Fall, with its unpredictable weather, beautiful colors, and air of inevitability, seems like a good time to reflect on my good fortune. Living in such a beautiful place, with the luxury of all this water, the ability to grow a lot of our own food, and with such great friends and neighbors, makes me grateful for all the good things in life. Without family, these things wouldn’t mean much, but I also happen to be blessed with a wonderful family too.


October 13th, 2019

Some nights I wake up in the middle and can not easily go back to sleep. So I’ll often get up and crack a book. The other night I was nearing the end of Brian Greene’s “The Elegant Universe.” I was downstairs in my recliner, tablet on my lap, and slogging away at yet another few pages. This book was not light reading for me. I often only made it a couple of pages before I had to put it down and do something else for a while.

This night I was wide awake, and the literary juices were flowing pretty well. I got through quite a bit of the book when I had a revelation. Gosh, these things don’t happen very often, but when they do, they sure do perk a person up.

“The Elegant Universe” attempts to explain string theory to physics novices such as myself. The author goes to a lot of trouble talking about the math involved, and the fact that the 3 dimensions we are used to dealing with in our daily lives are joined by 7 more in string theory. While math exists to explore these additional dimensions, we are helpless when we try to visualize more than the normal three. On and on Brian Greene would work through the concepts that were barely at the edge of my comprehension.

A couple of concepts finally made sense to me that night. First, that black holes, as far as we know, have only a few attributes, and once they are known, black holes with the same attributes are identical to each other. Second, there is no size requirement for a black hole. All that is required is for matter to be packed densely enough. And third, I made the intuitive leap that we are living inside a black hole. That our universe is a string in a larger universe, and that the many strings that make up our universe are all universes in themselves. That when a black hole forms, the matter in contains compresses to the point where it tears the fabric of space/time into a new dimension where a new universe is created. Whew!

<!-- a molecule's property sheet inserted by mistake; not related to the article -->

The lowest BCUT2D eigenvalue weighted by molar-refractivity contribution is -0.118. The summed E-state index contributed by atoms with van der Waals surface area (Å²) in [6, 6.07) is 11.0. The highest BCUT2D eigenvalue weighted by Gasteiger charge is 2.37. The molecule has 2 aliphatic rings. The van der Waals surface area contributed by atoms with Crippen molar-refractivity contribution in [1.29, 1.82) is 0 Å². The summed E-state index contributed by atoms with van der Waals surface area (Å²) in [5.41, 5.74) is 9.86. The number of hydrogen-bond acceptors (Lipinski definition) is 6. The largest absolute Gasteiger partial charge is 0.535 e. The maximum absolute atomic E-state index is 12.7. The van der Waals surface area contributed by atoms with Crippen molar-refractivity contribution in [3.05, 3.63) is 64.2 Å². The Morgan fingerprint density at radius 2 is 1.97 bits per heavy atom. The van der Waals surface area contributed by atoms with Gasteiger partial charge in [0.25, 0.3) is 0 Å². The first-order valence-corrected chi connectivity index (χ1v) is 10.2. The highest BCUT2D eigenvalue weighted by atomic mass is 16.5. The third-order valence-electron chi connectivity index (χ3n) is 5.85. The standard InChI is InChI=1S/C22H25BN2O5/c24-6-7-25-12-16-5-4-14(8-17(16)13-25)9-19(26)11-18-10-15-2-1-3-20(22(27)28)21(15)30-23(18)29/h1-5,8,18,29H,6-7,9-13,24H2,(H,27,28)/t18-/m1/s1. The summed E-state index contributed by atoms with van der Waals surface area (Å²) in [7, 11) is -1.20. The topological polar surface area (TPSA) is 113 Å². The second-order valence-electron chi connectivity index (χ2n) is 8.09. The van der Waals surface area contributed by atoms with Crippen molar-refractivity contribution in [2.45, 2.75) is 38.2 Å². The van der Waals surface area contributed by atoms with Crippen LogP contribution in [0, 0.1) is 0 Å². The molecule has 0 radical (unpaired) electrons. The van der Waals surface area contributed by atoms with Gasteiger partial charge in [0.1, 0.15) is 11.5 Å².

After that I was able to fall asleep, and by morning, the revelation adrenaline that had pumped through my veins that night had settled down somewhat.

My mind veered away from black holes and towards system 1 and 2 thinking. That concept came from a previous book I’d read called, “Thinking Fast and Slow” by Daniel Kahneman. He suggests that we humans prepare a model of the world (system 1) which we hold in our brains, and when a decision needs to be made, we consult the model. This requires a minimal amount of energy. When we determine our model is not sufficient, we have to up the energy our brain uses, and “learn” something new (system 2). We are better at this when we are young, but pretty pathetic at it as we get older. We dislike spending the energy, so we live our lives inside our system 1 model, and avoid situations when we have to learn new things.

Slogging my way through “The Elegant Universe” made me realize why it was so difficult to get through very many pages of the book at a time. And it also made me understand where the revelation came from. Unless we make the considerable effort to learn new things, insights will escape us, because all the insights from the system 1 world model we’ve constructed have all been worked out. But if we make the necessary effort to exercise the system 2 side of our brains, the revelations should follow.

With knowledge doubling every 12 months or so, it can get discouraging enough that we just throw up our hands and say forget it. Let’s just live inside the comfortable model we’ve built up over our lives. Or we can keep going, especially in the fields that interest us. I vote for keeping going.

Tonight’s Walk

September 25th, 2019